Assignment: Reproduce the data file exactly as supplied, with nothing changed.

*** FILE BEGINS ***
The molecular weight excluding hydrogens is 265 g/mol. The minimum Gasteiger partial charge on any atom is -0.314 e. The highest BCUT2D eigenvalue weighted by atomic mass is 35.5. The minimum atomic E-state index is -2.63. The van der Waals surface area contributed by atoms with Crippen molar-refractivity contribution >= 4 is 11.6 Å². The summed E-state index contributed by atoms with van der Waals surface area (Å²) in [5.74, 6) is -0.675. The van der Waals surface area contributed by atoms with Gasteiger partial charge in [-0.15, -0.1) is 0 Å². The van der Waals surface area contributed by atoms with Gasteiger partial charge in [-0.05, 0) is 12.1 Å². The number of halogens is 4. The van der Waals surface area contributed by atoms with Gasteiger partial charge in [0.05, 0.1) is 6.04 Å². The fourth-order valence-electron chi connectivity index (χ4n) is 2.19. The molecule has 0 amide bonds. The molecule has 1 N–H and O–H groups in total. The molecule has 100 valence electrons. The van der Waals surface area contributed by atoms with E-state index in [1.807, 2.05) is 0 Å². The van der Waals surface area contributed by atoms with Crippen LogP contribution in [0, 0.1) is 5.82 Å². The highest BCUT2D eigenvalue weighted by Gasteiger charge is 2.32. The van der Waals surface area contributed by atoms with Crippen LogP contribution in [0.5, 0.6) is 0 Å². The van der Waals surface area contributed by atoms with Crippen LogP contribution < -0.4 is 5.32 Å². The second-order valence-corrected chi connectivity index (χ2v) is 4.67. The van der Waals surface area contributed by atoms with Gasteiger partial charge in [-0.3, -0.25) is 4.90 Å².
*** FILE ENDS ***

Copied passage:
The molecular weight excluding hydrogens is 265 g/mol. The minimum Gasteiger partial charge on any atom is -0.314 e. The highest BCUT2D eigenvalue weighted by atomic mass is 35.5. The minimum atomic E-state index is -2.63. The van der Waals surface area contributed by atoms with Crippen molar-refractivity contribution >= 4 is 11.6 Å². The summed E-state index contributed by atoms with van der Waals surface area (Å²) in [5.74, 6) is -0.675. The van der Waals surface area contributed by atoms with Gasteiger partial charge in [-0.15, -0.1) is 0 Å². The van der Waals surface area contributed by atoms with Gasteiger partial charge in [-0.05, 0) is 12.1 Å². The number of halogens is 4. The van der Waals surface area contributed by atoms with Gasteiger partial charge in [0.05, 0.1) is 6.04 Å². The fourth-order valence-electron chi connectivity index (χ4n) is 2.19. The molecule has 0 amide bonds. The molecule has 1 N–H and O–H groups in total. The molecule has 100 valence electrons. The van der Waals surface area contributed by atoms with E-state index in [1.807, 2.05) is 0 Å². The van der Waals surface area contributed by atoms with Crippen LogP contribution in [0, 0.1) is 5.82 Å². The highest BCUT2D eigenvalue weighted by Gasteiger charge is 2.32. The van der Waals surface area contributed by atoms with Crippen LogP contribution in [0.5, 0.6) is 0 Å². The van der Waals surface area contributed by atoms with Crippen LogP contribution < -0.4 is 5.32 Å². The second-order valence-corrected chi connectivity index (χ2v) is 4.67. The van der Waals surface area contributed by atoms with Gasteiger partial charge in [-0.3, -0.25) is 4.90 Å².